Although social media can provide a lot of the tools necessary to get your small business off the ground, having a website dedicated to your business is critical if you want to grow your business. For most small businesses, starting a website is the next step in their business journey, and the step that truly helps to grow and refine their business into the next phase. 

Don’t get us wrong: it’s great that your business is on social media, and everyone has to start somewhere – but a website will add legitimacy to your brand and really show new customers you mean business.

Before you set your business up with a website, there are a few essential steps you need to take. 

1. Determine how a website will change your business. 

Having a website linked to your business is going to have a significant impact on the way your business functions. On social media, connection and engagement is a constant endeavour however it’s easy to miss messages or to control the amount of orders accepted, whereas a website takes a different approach to business organisation. For example, with a website you might find a significant increase in the number of orders you get. Additionally, you might also find that it can take a lot more money to create, maintain, and run a website. It’s best to make sure that you can definitely withstand the changes that a website will bring to your business before you make plans on anything else. 

Once you’ve determined the effect a website will have on your existing business, you need to make sure that the website is consistent with your brand. 

 

 

2. Find a good domain name. 

There are thousands of businesses online and a lot of them are named in either similar ways or ways that can be similar with some adjustments. Finding a good domain name is key to making sure that your website gets off the ground and that it’s inextricably linked with your existing business. If you have a unique or strange business name, this is perfect: it’s very unlikely that the domain name will be taken. 

Look to create a name that is easy to remember for your customers. For example, if your business name is something along the lines of Candles By Beewits, your best domain name will follow suit as candlesbybeewits.com.mt. Adding numbers or strange characters into a domain name that aren’t a part of your business identity will confuse your clients, so try and keep your domain name  short, easy to remember, and simple to spell.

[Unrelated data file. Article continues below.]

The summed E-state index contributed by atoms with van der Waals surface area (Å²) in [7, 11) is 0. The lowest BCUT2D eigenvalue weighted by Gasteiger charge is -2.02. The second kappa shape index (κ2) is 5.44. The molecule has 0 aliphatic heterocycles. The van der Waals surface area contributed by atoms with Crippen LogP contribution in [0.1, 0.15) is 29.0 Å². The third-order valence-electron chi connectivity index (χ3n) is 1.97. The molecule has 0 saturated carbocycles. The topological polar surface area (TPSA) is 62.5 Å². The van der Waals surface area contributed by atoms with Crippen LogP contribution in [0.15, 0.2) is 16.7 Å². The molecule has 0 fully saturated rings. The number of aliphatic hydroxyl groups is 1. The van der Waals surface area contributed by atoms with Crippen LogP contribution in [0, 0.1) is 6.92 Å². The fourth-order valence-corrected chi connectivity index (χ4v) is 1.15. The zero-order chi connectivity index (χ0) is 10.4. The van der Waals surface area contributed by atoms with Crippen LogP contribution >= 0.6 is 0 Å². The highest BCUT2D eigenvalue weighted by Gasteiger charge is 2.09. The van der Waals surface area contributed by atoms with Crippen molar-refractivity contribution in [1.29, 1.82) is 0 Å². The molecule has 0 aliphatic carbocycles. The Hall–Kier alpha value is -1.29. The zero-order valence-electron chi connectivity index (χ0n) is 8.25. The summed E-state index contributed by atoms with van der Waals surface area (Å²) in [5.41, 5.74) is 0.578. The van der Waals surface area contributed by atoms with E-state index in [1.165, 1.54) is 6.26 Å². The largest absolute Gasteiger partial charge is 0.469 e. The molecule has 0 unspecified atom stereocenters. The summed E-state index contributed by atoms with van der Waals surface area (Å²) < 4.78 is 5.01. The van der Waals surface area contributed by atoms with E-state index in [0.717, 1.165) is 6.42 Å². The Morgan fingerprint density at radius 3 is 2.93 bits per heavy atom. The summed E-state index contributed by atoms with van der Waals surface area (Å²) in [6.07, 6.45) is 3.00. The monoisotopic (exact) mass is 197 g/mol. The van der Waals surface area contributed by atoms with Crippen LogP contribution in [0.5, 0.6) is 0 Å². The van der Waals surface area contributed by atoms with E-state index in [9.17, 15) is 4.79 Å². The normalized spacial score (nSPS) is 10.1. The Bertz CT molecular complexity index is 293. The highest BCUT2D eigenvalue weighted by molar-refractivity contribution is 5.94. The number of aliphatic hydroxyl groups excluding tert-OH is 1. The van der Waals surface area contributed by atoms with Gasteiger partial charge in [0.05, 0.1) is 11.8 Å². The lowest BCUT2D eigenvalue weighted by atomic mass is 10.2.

Additionally, make sure you use the right extension, such as .com. This will help keep it memorable and avoid accidental redirections to other sites. 

 

Source: The Next Tech

 

3. Research your web host providers.

There are countless places to host a website, but not all of the companies that provide web hosting services are going to give you the same benefits. Hosting services are also available at a number of different price points, so no matter your budget, you’re probably going to find something that fits well with what you’ve imagined for your website. 

Web host providers fall into two categories: a shared web hosting service, which means your business will share a server with other websites, or dedicated hosting which means that you will have your own private server. There is also free web hosting, however that is a misnomer: to opt for one of the services that offer free web hosting means that your website will probably have ads to deal with. 

 

 

4. Create a catchy homepage.

Your homepage will be the first page your customers see when they type in your address, so it’s important to make it easy to read, great to look at, and self-explanatory. There are website builders that will allow you to drag and drop different parts of your website to self-design it, however you can also outsource this aspect of website creation to freelancers or a company to make sure your homepage is excellent for your purposes. 

 

 

5. Figure out what other pages you need. 

Websites will have more than one page for your customers to look at: at the very least, you’ll have an ‘about’ section, a section about the products you sell, and a contact us page, though this can vary depending on what you want to convey with your website. Similar to the homepage, these should be easy to understand, with a clear call to action, and good design practice. 

 

 

6. Use a content management system. 

A good CMS can help simplify the way you maintain your site, and you can pick and choose the one that will best suit your needs, such as user-friendliness. Content management systems such as WordPress can help you, or your web design agency, manage all the content you put out, and with an extensive backlog of plugins you can use, it’s not difficult to customise your experience on WordPress. 

 

 

6. Set aside time for ongoing developments. 

A website takes up time, and you need to make sure that you have the time budget set aside to fulfil the website maintenance and updates that will keep your site happy. If you’re struggling, consider outsourcing your website management in addition to your outsourced design to make it easier on yourself to maintain your website. 

Starting a website for a small business can be a big endeavour, however, it can give a big boost to your business and really help you grow. If you have more questions on how to build a website for a small business, drop us a line: we’re happy to help answer your questions.